This week I gave a 30 minute talk at JMP Discovery Summit 2015 in San Diego. Full disclosure-I work for JMP as director of our devops group, meaning I spend my days making sure that our software release process runs smoothly. There are a lot of moving parts in our effort to get releases out the door in a timely fashion, and my team helps make sure the end stage tasks get done and customers get their software. I’ve started using JMP as a customer back in the JMP 5 timeframe for analysis of genomics data, so I’ve seen the product evolve greatly over the years.
But my Discovery talk wasn’t exactly work-related. Instead, I talked about a fun quantified self project I’ve been doing with my workout data that exercised (pun intended) a lot of JMP’s new (and older) features. I posted in some of my early blogs on this site about this project and you can see more in my Fitness and Food series on the JMP blog. I uploaded my Discovery slides to the JMP user community this morning, but you also can see them at the following link: Discovery 2015 9-19-15 for community.
This project has been different than many of the other QS projects I’ve written about since I didn’t start from a set of files automatically generated by a device. Rather, I had entered data on my workouts manually into notebooks over the years and spent some time typing it up so that I could visualize the data using JMP. Yes, this was boring and took some time. But it’s been well worth the effort for the insights I’ve gained (and the bugs I’ve found and reported to JMP’s developers in the process). I love working with new dirty data and real life use cases, and I feel fortunate that part of my day job includes the chance to do just. I get the chance to help improve our software, develop real-life examples, and learn more about myself and my patterns. On a side note, I am glad to now be collecting my data in a more automated way using the Push Strength band, and on the plane on the way to Discovery, I spent some time working on those exported files to get them in shape for a future project with that data.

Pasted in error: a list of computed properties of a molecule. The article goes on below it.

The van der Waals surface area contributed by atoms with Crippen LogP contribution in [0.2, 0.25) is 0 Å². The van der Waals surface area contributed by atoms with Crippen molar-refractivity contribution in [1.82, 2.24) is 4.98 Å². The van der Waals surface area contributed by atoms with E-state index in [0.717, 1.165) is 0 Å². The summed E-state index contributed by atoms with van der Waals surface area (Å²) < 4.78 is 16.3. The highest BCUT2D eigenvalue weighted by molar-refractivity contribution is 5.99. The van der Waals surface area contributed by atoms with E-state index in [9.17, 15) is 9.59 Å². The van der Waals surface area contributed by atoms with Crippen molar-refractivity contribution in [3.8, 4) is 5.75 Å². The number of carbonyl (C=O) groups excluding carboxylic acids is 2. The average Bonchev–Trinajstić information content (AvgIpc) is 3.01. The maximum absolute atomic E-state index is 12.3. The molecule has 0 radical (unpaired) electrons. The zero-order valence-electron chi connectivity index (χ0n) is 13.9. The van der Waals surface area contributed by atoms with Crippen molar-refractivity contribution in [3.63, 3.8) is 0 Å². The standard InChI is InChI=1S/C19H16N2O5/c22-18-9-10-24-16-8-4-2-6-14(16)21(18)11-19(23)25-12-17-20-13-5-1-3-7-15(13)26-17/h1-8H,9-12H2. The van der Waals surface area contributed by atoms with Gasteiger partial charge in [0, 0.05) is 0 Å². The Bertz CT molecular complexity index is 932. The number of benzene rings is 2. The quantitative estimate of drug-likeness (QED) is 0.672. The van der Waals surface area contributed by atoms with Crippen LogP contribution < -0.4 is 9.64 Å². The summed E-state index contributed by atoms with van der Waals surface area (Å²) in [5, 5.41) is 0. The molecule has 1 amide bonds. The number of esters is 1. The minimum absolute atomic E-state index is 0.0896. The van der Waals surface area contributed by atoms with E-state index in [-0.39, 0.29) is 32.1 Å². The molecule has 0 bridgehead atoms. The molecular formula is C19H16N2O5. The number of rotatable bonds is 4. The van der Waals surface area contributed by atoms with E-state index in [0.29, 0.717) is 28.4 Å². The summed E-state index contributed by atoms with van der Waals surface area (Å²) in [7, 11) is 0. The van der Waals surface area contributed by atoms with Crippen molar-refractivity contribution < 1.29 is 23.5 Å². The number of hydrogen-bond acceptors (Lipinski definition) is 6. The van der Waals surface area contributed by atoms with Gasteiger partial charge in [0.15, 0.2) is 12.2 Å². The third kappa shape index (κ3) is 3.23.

As with most manually entered data, I had to do quite a bit of cleanup on my workout data table. I used JMP’s Recode platform to consolidate exercise names, group exercises into body parts, and group body parts into body zones for the purposes of examining changes in my patterns over time. I made use of JMP’s local data filter (a list-based filter) and selection filtering (a graph-based filter) to drill down and visualize my workout data dashboards at the body zone and body part level.
I had a lot of questions at the end of my talk, and over the next few days I was approached by many other users who had been at the talk. They asked me a variety of questions about my workout data tracking, using custom maps, and my experience with various devices. I’m always glad to share what I do and what I’ve learned! Although I presented a poster at last year’s Discovery conference in Cary, this was my first time doing a talk at a Discovery conference and I’m really glad I did. I love sharing the power of personal data and the cool tools that JMP can provide for analyzing it. You can see more details about Discovery 2015 here on the JMP website.